Mix it all together and you get that exotic, almost-white-but-not-quite ethnic look that's so hot in Hollywood right now.It's what helped Will Smith's Hitch break big in February 2005, when it scored the best opening weekend for a romantic comedy ever and went on to become the year's 10th highest grossing film.“But as I got older, I realized what the important things in life are.
I understand the idea of having something that you call your own, and how it could feel when a member of your clan, so to speak, chooses to be with someone from another clan. “But that being said, I can’t tolerate that because it’s 2010 and I don’t have time for that. When I was growing up, there were guys who dated everybody, there were guys that only dated black girls, and there were guys who only dated white girls.
Back then, I used to judge the black guys that only dated white girls and for so long, I wanted people to know, I’m not one of those guys.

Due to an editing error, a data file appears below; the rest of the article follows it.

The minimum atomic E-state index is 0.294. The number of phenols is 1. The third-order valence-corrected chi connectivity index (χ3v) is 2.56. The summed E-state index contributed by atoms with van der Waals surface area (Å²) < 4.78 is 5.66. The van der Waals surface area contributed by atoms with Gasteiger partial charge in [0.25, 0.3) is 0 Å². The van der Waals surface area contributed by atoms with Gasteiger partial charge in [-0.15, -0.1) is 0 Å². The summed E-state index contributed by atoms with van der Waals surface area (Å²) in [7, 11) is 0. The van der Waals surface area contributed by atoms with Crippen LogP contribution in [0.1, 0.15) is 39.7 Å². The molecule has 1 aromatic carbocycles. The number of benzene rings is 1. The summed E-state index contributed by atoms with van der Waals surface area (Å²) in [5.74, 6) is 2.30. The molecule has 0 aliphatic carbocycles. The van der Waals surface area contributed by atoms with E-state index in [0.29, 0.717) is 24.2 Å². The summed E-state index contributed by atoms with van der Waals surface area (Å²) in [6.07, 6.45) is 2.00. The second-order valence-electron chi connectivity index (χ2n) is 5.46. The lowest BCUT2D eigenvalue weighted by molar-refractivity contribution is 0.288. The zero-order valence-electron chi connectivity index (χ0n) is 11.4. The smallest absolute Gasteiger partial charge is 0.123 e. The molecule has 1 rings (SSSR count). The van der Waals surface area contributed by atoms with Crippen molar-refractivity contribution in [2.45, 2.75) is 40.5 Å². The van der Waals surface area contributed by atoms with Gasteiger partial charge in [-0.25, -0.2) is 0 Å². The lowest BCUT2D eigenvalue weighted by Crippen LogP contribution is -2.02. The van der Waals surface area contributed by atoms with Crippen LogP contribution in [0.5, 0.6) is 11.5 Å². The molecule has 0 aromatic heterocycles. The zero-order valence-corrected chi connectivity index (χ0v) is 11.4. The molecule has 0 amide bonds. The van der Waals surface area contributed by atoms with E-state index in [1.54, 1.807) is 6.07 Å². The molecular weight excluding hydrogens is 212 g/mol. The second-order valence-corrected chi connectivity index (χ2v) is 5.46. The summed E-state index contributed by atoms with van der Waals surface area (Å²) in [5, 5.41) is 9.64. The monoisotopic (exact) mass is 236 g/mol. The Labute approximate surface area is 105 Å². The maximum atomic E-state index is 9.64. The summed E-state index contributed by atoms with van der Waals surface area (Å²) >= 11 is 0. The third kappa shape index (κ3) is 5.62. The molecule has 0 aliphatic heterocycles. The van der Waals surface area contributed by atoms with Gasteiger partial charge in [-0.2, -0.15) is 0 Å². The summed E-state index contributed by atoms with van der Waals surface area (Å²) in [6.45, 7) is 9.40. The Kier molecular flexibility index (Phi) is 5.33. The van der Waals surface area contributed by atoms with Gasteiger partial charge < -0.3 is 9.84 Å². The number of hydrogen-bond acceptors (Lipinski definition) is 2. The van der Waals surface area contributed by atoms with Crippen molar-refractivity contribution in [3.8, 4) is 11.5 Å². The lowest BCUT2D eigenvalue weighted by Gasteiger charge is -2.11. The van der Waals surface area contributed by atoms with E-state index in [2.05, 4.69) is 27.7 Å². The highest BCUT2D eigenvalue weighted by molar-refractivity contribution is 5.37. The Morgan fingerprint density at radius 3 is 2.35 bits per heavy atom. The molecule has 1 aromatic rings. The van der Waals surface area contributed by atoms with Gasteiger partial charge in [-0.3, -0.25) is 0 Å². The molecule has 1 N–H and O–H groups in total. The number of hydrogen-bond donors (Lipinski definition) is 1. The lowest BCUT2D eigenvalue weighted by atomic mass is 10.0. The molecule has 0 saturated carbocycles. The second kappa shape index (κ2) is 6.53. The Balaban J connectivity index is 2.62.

More than anything, that show is a perfect example of how Hollywood attempts to play the race card to its own advantage.
According to Diggs, "Kevin Hill" was classified as a black show, even though the cast was overwhelmingly white.
If you like me, you like me, if you don’t, you don’t.
And luckily, I’ve been just fine, you know what I mean? Once people realize that this is a real relationship and that I’m not with my wife because she’s white, but because she’s a wonderful person, all that other stuff falls by the wayside.” Diggs and Menzel have one son, 2 year-old Walker.But UPN's weak attempt to capture a racially diverse audience failed and the show was cancelled after one season."To be honest, I was relieved [when it was cancelled] because the show was nowhere where I wanted to be," Diggs admits."I kinda like the fact that I was no longer kind of a pawn, because as so many of these networks do, they start out ...But since when did the cool factor trump intellect, ambition and financial stability as a must-have quality in your mate?"I don't think black people really want to know the truth about themselves," Diggs says, when asked why he thinks African Americans of both sexes are so caught up in the neo-thug-love movement.Cover: Taye Diggs - Crossing the Color Line on Primetime Category: Cover Story photo courtesy of ABC, Inc./Copyright 2006Similar to Poitier, it hasn't been color-blind casting, but intentional TV casting decisions that have recently placed Diggs in starring roles portraying characters with a penchant for dating outside the black race.